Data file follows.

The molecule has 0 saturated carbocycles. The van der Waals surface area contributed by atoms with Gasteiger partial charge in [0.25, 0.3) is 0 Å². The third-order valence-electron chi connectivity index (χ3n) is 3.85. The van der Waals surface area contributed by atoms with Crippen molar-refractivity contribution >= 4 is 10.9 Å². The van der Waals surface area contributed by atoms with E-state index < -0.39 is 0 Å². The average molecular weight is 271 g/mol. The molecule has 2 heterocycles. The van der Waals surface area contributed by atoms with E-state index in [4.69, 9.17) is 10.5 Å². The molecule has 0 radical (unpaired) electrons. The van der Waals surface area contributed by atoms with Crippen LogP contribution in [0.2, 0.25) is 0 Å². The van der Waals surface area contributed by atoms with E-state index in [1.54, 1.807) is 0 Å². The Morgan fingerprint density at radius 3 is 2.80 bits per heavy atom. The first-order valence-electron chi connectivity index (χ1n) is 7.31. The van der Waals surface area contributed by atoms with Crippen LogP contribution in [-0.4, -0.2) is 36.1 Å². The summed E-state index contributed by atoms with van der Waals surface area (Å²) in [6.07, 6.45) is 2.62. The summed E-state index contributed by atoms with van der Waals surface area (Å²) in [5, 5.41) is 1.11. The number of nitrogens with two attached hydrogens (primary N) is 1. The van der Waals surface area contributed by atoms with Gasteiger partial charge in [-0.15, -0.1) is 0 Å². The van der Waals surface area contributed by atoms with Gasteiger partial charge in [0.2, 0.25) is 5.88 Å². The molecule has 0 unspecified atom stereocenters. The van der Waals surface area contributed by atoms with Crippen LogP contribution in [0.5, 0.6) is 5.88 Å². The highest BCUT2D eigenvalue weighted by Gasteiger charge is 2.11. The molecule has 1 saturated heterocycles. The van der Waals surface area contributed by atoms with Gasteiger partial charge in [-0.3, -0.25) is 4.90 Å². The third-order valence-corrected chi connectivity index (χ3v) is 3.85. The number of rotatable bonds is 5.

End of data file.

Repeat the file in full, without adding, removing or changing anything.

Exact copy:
The molecule has 0 saturated carbocycles. The van der Waals surface area contributed by atoms with Gasteiger partial charge in [0.25, 0.3) is 0 Å². The third-order valence-electron chi connectivity index (χ3n) is 3.85. The van der Waals surface area contributed by atoms with Crippen molar-refractivity contribution >= 4 is 10.9 Å². The van der Waals surface area contributed by atoms with E-state index < -0.39 is 0 Å². The average molecular weight is 271 g/mol. The molecule has 2 heterocycles. The van der Waals surface area contributed by atoms with E-state index in [4.69, 9.17) is 10.5 Å². The molecule has 0 radical (unpaired) electrons. The van der Waals surface area contributed by atoms with Crippen LogP contribution in [0.2, 0.25) is 0 Å². The van der Waals surface area contributed by atoms with E-state index in [1.54, 1.807) is 0 Å². The Morgan fingerprint density at radius 3 is 2.80 bits per heavy atom. The first-order valence-electron chi connectivity index (χ1n) is 7.31. The van der Waals surface area contributed by atoms with Crippen LogP contribution in [-0.4, -0.2) is 36.1 Å². The summed E-state index contributed by atoms with van der Waals surface area (Å²) in [6.07, 6.45) is 2.62. The summed E-state index contributed by atoms with van der Waals surface area (Å²) in [5, 5.41) is 1.11. The number of nitrogens with two attached hydrogens (primary N) is 1. The van der Waals surface area contributed by atoms with Gasteiger partial charge in [-0.15, -0.1) is 0 Å². The van der Waals surface area contributed by atoms with Gasteiger partial charge in [0.2, 0.25) is 5.88 Å². The molecule has 0 unspecified atom stereocenters. The van der Waals surface area contributed by atoms with Crippen LogP contribution in [0.5, 0.6) is 5.88 Å². The highest BCUT2D eigenvalue weighted by Gasteiger charge is 2.11. The molecule has 1 saturated heterocycles. The van der Waals surface area contributed by atoms with Gasteiger partial charge in [-0.3, -0.25) is 4.90 Å². The third-order valence-corrected chi connectivity index (χ3v) is 3.85. The number of rotatable bonds is 5.